“Missing private capital” can quash emerging businesses in underserved, finance-strapped regions. DCA works with entrepreneurs to attract loans through partial credit guarantees, sharing the risk with local banks that provide start-up capital for credit-worthy borrowers. Rather than providing traditional, U.S.-led aid, DCA places development squarely in the hands of those it seeks to help. DCA taps into local wealth to fund innovative businesses–ranging from water availability and clean energy to housing and microfinance – that foster sustainable development in the community.

The model has shown success from a business and a development standpoint. DCA reports that 98.25% of their borrowers successfully repay their loans–in Ghana, EcoBank continues to lend to seven of the eight sectors initially backed by USAID’s guarantees. DCA has mobilized over $2 billion of credit in 67 countries, and USAID has deployed Field Investment Officers to regional missions to develop alternative financing solutions.

USAID has collected more in bank fees than it has paid out on defaults ($10 million compared to $8.3 million). DCA stretches the agency’s budget for greater impact: “By encouraging local channels of financing, USAID is empowering entrepreneurs in developing countries to improve their lives at a minimal cost to the U.S. taxpayer.”

DCA reached its 100,000th borrower this year. Hear Hannington and Justine’s story below.

USAID Releases Second Annual Letter

March 13th, 2012
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Last week, USAID Administrator Raj Shah released his second annual letter describing the ways in which the agency has elevated development over the past year, with a nod to USAID’s 50th anniversary celebration. The letter focuses on three areas that have framed the agency’s work including seizing pivotal opportunities, embracing challenging roles, and building capacity, not independence.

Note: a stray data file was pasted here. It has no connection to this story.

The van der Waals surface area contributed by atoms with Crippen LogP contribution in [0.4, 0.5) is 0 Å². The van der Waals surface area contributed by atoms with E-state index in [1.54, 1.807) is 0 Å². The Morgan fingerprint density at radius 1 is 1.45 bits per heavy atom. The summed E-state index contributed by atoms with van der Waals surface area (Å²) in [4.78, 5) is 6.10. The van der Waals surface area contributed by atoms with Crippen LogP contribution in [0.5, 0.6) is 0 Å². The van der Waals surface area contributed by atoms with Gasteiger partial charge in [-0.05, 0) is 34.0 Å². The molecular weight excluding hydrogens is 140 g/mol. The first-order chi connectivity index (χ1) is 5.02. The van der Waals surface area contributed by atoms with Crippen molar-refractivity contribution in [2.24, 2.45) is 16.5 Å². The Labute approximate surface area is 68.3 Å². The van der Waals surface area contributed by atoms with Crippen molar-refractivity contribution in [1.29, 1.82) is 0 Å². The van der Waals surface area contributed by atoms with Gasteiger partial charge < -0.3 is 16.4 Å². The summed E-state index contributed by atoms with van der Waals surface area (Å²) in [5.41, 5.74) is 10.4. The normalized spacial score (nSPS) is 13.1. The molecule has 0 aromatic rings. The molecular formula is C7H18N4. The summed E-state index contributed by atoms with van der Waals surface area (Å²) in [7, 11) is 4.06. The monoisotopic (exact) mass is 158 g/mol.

Regarding opportunities, Shah describes his trip to Kenya in which he visited the largest refugee camp in the world in Dadaab. Using this example, he makes the point that “The development community has to expand its focus from relief to resilience—from responding after emergencies strike to preparing communities in advance.” Aside from the work USAID did, some of it in partnership, to prepare for the severe drought, he also notes the success of the FWD campaign to educate Americans and spark a call to action.

The letter also goes into detail about the value in boosting harvests as a means to fight poverty and in educating young people and expanding access to voluntary family planning to “reap a demographic dividend” and promote economic growth for future generations.

In another plea to the development community, Shah argues the community “must embrace more challenging roles” in light of the growing connection between conflict and poverty—as seen in the Arab Spring—and the entrance of new actors into development practice, such as the private sector. Shah lays out development’s growing role on the frontlines, acknowledging the concern about the militarization of aid, but writing, “…the truth is, the cost of conflict—developmental, economic, human—are simply too high for the development community to ignore.”

Using the expansion of mobile technology as inspiration, Shah then describes USAID’s Grand Challenges for Development, designed to attract innovative solutions to global problems and embrace change.